• Appointment self-scheduling & cancellation
  • Prescriptive refills
  • Documents
  • Patient-caregiver/proxy relationships

Unidirectional

  • Patient forms (Portal to EHR/PM/RCM)

DISCLAIMER: All product and company names are trademarks™ or registered® trademarks of their respective holders. Bridge Patient Portal is not affiliated, endorsed, or sponsored in any way to the service providers mentioned in this article.

Blake joined Bridge Patient Portal in 2016 after transferring from our parent company Medical Web Experts. Since then, he’s acted as Bridge’s Business Development Manager. Blake is passionate about driving collaboration with clients, partners, and internal teams to achieve performance goals and successful relationships.

How Bridge Improves Patient Engagement for Centricity™ Users

Updated on June 15, 2020.

Centricity™ was introduced to the market in 2003 by GE Healthcare™; since then, the software has been acquired by multiple companies including GE Medical Systems™ in 2002, then sold to Virence on July 11, 2018, and is now owned by Athenahealth®, who bought it on Feb. 7, 2019. Bridge is capable of integrating with all of the main Centricity™ EHR/PM products. This includes Centricity Practice Solution (CPS) (now athenaPractice), Centricity Business (now athenaCollector ®), and Centricity EMR (now athenaClinicals®). As Centricity™ does not have its own “built-in” patient portal, it relies on third-party vendors to provide their own integrated patient portal solutions. With these third-party patient portal solutions, there are some common recurring issues.

Centricity™ users frequently come to Bridge seeking a solution to increase patient engagement in their healthcare organizations. Bridge offers an industry-leading user experience through its patient-centric design, mobile app, and robust EHR/PM interfaces. Some of the more common reasons to switch to Bridge’s patient engagement solution include:

  • Cumbersome and inefficient patient registration and username/password reset procedures
  • Limited ability to integrate patient clinical forms into the EHR as discrete data
  • Outdated interface (HL7 interfaces instead of modern FHIR APIs)
  • Lack of scalability
  • Product gaps that require multiple third-party products
  • Desire to consolidate disparate EHR/PM environments into a single consolidated solution
  • Absent mobile app capabilities

The Bridge Patient Portal solution includes:

  • A robust API that provides a modern UI and UX.
  • A fully customizable patient portal solution with the option to add features as healthcare companies grow.
  • An entire range of fully-customizable features is available, preventing any “product gaps.” (e.g., secure SMS/email/push notifications, self-scheduling, medical record access, patient-provider messaging, bill pay, patient check-in, and more.)
  • Seamless interfacing with multiple EMR/EHR software, practice management systems, billing software, apps for patient use, reporting or analytics tools, and more.

Bridge offers a vendor-neutral patient portal and patient engagement solution, which can connect with any interfaceable EHR, RCM, or PM software system, including Centricity™. In cases where Centricity™ is used alongside other EHR and or PM vendors, Bridge can provide a single patient portal and client-branded mobile app which connects these disparate source systems. This provides patients with a “single pane of glass” or “front door” to access important self-service tools via their web browser or through a published iOS or Android mobile app.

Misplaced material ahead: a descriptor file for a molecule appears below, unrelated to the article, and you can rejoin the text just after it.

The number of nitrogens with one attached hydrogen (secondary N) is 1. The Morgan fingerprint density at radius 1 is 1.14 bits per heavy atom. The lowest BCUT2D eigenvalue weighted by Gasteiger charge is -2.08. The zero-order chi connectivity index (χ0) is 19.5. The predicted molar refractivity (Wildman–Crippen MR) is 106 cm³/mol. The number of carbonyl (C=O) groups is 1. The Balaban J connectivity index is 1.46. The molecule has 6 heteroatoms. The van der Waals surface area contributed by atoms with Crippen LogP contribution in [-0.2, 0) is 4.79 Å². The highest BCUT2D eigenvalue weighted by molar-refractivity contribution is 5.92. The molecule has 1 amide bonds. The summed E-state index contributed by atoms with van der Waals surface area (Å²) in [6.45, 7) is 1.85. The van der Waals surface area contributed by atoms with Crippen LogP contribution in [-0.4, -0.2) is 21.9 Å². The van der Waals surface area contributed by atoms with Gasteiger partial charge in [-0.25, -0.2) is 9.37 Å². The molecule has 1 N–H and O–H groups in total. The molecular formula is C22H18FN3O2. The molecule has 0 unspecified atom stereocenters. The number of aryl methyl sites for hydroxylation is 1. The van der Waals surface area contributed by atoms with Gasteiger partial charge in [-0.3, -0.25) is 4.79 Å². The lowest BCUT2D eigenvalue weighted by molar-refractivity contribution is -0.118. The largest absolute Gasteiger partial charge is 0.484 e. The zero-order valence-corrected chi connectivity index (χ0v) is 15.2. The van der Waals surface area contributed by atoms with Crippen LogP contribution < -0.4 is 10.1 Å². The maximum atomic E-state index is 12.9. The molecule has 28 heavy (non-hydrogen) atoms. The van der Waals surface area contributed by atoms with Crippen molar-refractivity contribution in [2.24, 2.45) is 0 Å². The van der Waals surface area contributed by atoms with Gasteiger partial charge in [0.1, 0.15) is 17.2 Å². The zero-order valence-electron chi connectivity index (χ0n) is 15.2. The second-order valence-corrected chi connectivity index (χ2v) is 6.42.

Common EHR pain points:

  • Inadequate customizability
  • Deficient interoperability in multi-EHR environments
  • Lack of control over the information sent through a portal (e.g., sensitive lab results, incomplete progress notes or age-restricted information)
  • Absence of a client-branded mobile app for iOS and or Android

Avoid Piecemealed Patient Engagement Software

Many healthcare organizations leverage numerous third-party patient engagement software vendors to “piece together” a suite of self-service tools for their patients. Some of the more common “one-off” patient engagement tools include:

Common one-off patient engagement tools     Examples
Patient portal software EZ Access™, Medfusion™, Intelichart™
Appointment reminder software 10to8 ™, SimplyBook.me™, Solutionreach™
Patient scheduling software  Odoro™, ZocDoc™
Patient intake software Phreesia™
Telemedicine software SnapMD™, Doxy.me™, Zoom
Patient survey software Patientlink™, Zonka™, SurveyVitals™
Patient messaging software Relatient™, Luma™
Mobile app solution FollowMyHealth®

 

Bridge offers a single patient engagement solution that offers most of the functionality offered in the above-listed systems, helping healthcare organizations build a strong foundation for reaching their patient engagement goals. Purchasing “one-off,” “piecemealed” solutions can result in the following issues:

  • High interface development/maintenance costs
  • Expensive license and utilization fees
  • Inability to respect patient communication preferences
  • The need for patients to remember multiple usernames and passwords

How Bridge Improves Interoperability

Bridge increases interoperability by working with the most prevalent healthcare interface industry standards, including Health Level Seven (HL7), Continuity of Care Document (CCD), and Fast Health Information Resource (FHIR) via Bridge’s robust and fully-documented healthcare API. Bridge can also build custom, non-standard interfaces designed for advanced integration between multiple systems where external compatibility support is not required.


Bridge improves interoperability by enabling you to share data with disparate clinical and financial systems, providing interfaces when and where you need them. Below is a list of our interface capabilities.